If you only read conservative and centrist pundits, you’d think the District of Columbia is about to embark upon a frightening experiment to weaken or abolish criminal penalties for violent crime. Fox News has devoted frenzied coverage to the claim that D.C. is “softening” its criminal laws. Republican politicians like Sen. Tom Cotton have seized on the story, as have conservative commentators like Erick Erickson, who cited it as evidence that Congress should abolish self-governance in the District. The Washington Post editorial board opined that a new “crime bill could make the city more dangerous,” claiming it would “tie the hands of police and prosecutors while overwhelming courts.” This coverage all repeats the same two claims: that D.C. is poised to slash prison sentences for violent offenses, and that these reforms will lead to more crime.
Neither of these claims is true.
The legislation that D.C. passed in January is not a traditional reform bill, but the result of a 16-year process to overhaul a badly outdated, confusing, and often arbitrary criminal code. The revision’s goal was to modernize the law by defining elements of each crime, eliminating overlap between offenses, establishing proportionate penalties, and removing archaic or unconstitutional provisions. Every single change is justified in meticulous reports that span thousands of pages. Each one was crafted with extensive public input and support from both D.C. and federal prosecutors. Eleventh-hour criticisms of the bill rest on misunderstandings, willful or otherwise, about its purpose and effect. They malign complex, technocratic updates as radical concessions to criminals. In many cases, criticisms rest on sheer legal illiteracy about how criminal sentencing actually works.
The D.C. bill is not a liberal wishlist of soft-on-crime policies. It is an exhaustive and entirely mainstream blueprint for a more coherent and consistent legal system.
Efforts to revise the District’s criminal code began in 2006. Lawmakers recognized that D.C.’s criminal laws were a mess—the product of legislation enacted by Congress in 1901 and tweaked in piecemeal fashion ever since. Countless jurisdictions across the country overhauled their criminal codes beginning in the 1960s, and the city council acknowledged that D.C.’s was overdue for a fresh look. In 2016, the council finally commenced the project in earnest by creating the Criminal Code Reform Commission (CCRC). Councilmembers directed the commission to pore over the books, identify existing problems, and recommend comprehensive solutions.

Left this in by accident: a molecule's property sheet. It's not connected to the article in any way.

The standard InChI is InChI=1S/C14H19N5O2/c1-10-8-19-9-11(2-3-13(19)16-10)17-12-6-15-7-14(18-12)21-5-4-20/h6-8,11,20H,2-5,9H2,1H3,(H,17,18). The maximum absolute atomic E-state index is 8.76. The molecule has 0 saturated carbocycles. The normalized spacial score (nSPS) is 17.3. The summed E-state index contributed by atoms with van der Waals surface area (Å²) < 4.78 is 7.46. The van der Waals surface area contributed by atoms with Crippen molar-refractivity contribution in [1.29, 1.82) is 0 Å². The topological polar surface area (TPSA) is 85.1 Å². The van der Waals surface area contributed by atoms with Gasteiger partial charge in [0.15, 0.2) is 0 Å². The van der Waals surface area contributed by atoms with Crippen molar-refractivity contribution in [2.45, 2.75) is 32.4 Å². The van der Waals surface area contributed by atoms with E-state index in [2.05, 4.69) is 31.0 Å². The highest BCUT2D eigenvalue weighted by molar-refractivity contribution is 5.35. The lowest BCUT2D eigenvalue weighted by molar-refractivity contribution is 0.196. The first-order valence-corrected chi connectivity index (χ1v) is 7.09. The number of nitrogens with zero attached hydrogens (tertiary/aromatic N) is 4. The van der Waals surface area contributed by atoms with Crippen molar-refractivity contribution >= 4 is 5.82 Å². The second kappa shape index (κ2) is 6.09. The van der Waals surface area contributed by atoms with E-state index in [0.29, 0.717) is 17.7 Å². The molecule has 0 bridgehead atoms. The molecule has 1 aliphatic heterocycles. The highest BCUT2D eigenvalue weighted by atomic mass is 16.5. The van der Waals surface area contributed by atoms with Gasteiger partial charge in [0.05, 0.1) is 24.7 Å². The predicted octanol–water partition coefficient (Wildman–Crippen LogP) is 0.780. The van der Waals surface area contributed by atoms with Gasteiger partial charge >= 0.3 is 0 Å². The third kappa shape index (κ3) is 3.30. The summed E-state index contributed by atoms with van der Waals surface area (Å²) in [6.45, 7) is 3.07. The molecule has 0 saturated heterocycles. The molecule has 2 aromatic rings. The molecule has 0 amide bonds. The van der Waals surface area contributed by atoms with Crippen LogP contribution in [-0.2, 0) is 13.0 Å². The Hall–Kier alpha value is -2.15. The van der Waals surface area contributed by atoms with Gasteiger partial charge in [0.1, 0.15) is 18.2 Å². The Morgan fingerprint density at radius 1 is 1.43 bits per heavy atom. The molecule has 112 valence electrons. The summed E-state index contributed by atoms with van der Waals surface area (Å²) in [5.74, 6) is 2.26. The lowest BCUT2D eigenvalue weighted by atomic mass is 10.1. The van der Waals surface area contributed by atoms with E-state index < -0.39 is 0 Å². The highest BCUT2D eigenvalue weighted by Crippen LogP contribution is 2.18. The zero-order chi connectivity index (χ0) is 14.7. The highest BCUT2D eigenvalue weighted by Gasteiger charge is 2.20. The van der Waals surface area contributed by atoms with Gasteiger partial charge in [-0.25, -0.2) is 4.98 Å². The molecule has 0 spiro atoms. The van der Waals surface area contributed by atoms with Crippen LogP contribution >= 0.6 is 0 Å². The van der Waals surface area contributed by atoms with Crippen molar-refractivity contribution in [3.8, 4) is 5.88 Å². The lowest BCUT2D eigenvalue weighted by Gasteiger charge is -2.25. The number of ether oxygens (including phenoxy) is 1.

The CCRC consisted of staff attorneys and an advisory group of experts. The latter included representatives from the U.S. attorney’s office and the D.C. attorney general’s office, separate entities that prosecute all crimes and misdemeanors committed in the District. The commission held dozens of public meetings over four years, then published minutes and audio recordings from each one. In 2021, it published hundreds of pages of recommendations accompanied by thousands of pages of commentary. It also published well over 2,000 pages of appendices containing every draft document, study, chart, table, and data compilation used in its work. This massive array of materials allows an interested reader to learn exactly how the commission carried out its mandate in painstaking detail.